89The USA is saturated with cars and trucks.There's approximately 250 million registered passenger vehicles compared to about 310 million people.Thats about one vehicle per person of driving age.As they have become more reliable (yes US cars too)the need to build more of them has diminished.If we need more, production can easily ramp up.New and used car lots are filled up with unsold unregistered

  • rate this
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    Comment number 91.

    88Suilerua
    > 83 space does not permit me to correct all of your mistakes

    No, it's the facts.

    By the way, the smiley might have given something away with 'democracy or the wheel:)'

    fyi - China mass produced the terracotta army; UK had mass production during Napoleonic wars.

    There's lots that's good in the USA but pride comes before destruction. I don't want to see it happen.

  • rate this
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    Comment number 90.

    At present the US has the advantage of having its currency, the $, as the reserve currency.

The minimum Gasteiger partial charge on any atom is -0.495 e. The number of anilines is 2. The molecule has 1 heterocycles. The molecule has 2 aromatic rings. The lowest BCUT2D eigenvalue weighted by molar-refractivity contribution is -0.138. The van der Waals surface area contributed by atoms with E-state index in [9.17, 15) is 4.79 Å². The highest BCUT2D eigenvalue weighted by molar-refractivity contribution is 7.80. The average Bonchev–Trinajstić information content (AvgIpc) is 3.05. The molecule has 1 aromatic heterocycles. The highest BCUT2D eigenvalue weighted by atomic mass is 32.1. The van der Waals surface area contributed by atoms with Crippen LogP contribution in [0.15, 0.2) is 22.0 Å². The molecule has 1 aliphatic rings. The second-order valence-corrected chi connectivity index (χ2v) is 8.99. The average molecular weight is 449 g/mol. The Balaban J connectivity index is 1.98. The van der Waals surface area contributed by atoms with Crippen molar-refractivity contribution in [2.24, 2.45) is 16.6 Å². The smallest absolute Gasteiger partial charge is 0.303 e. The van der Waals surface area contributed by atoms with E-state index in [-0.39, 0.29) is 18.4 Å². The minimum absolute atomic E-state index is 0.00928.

That gives it massive advantages. Massive.

    But for how long?

  • rate this
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    Comment number 89.

    85prudeboy

    And who is now the biggest auto producer?

    http://en.wikipedia.org/wiki/Automotive_industry

    __

    So, it's China, according to Wikipedia.

    But American cars are four times the size and drink 10 times the fuel, so the US wins again!

    Sorry folks, the US is fine really, in many ways, but some USAmericans display unhealthy arrogance levels - which really could harm their future.

  • rate this
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    Comment number 88.

    83 space does not permit me to correct all of your mistakes with references.It isn't clear who invented the wheel or fire but China has both now.Will they catch up to Europe...or will Europe instead fall behind China? Only time will tell.Who in Germany would want to live in China even though China's economy is larger?China has the resources of 1.2 billion people, the USA can attract all 7 billion